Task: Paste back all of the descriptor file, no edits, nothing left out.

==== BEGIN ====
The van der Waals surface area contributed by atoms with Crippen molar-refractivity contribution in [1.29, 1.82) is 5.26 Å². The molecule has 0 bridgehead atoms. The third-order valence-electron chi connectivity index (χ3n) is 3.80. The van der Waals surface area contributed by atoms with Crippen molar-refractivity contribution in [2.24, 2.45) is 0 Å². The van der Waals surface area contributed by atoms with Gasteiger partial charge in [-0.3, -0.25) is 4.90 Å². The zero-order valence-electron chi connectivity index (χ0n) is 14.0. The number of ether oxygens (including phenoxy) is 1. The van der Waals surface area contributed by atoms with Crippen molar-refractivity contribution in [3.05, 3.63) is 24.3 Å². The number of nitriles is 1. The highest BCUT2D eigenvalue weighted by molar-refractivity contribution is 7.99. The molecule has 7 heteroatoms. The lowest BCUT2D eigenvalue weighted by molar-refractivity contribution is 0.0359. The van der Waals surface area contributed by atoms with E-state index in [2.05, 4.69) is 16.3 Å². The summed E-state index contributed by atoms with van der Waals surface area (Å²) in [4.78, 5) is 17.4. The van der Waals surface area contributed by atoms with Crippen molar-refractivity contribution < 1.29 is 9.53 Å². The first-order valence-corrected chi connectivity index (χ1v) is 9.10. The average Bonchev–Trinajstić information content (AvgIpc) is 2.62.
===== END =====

The van der Waals surface area contributed by atoms with Crippen molar-refractivity contribution in [1.29, 1.82) is 5.26 Å². The molecule has 0 bridgehead atoms. The third-order valence-electron chi connectivity index (χ3n) is 3.80. The van der Waals surface area contributed by atoms with Crippen molar-refractivity contribution in [2.24, 2.45) is 0 Å². The van der Waals surface area contributed by atoms with Gasteiger partial charge in [-0.3, -0.25) is 4.90 Å². The zero-order valence-electron chi connectivity index (χ0n) is 14.0. The number of ether oxygens (including phenoxy) is 1. The van der Waals surface area contributed by atoms with Crippen molar-refractivity contribution in [3.05, 3.63) is 24.3 Å². The number of nitriles is 1. The highest BCUT2D eigenvalue weighted by molar-refractivity contribution is 7.99. The molecule has 7 heteroatoms. The lowest BCUT2D eigenvalue weighted by molar-refractivity contribution is 0.0359. The van der Waals surface area contributed by atoms with E-state index in [2.05, 4.69) is 16.3 Å². The summed E-state index contributed by atoms with van der Waals surface area (Å²) in [4.78, 5) is 17.4. The van der Waals surface area contributed by atoms with Crippen molar-refractivity contribution < 1.29 is 9.53 Å². The first-order valence-corrected chi connectivity index (χ1v) is 9.10. The average Bonchev–Trinajstić information content (AvgIpc) is 2.62.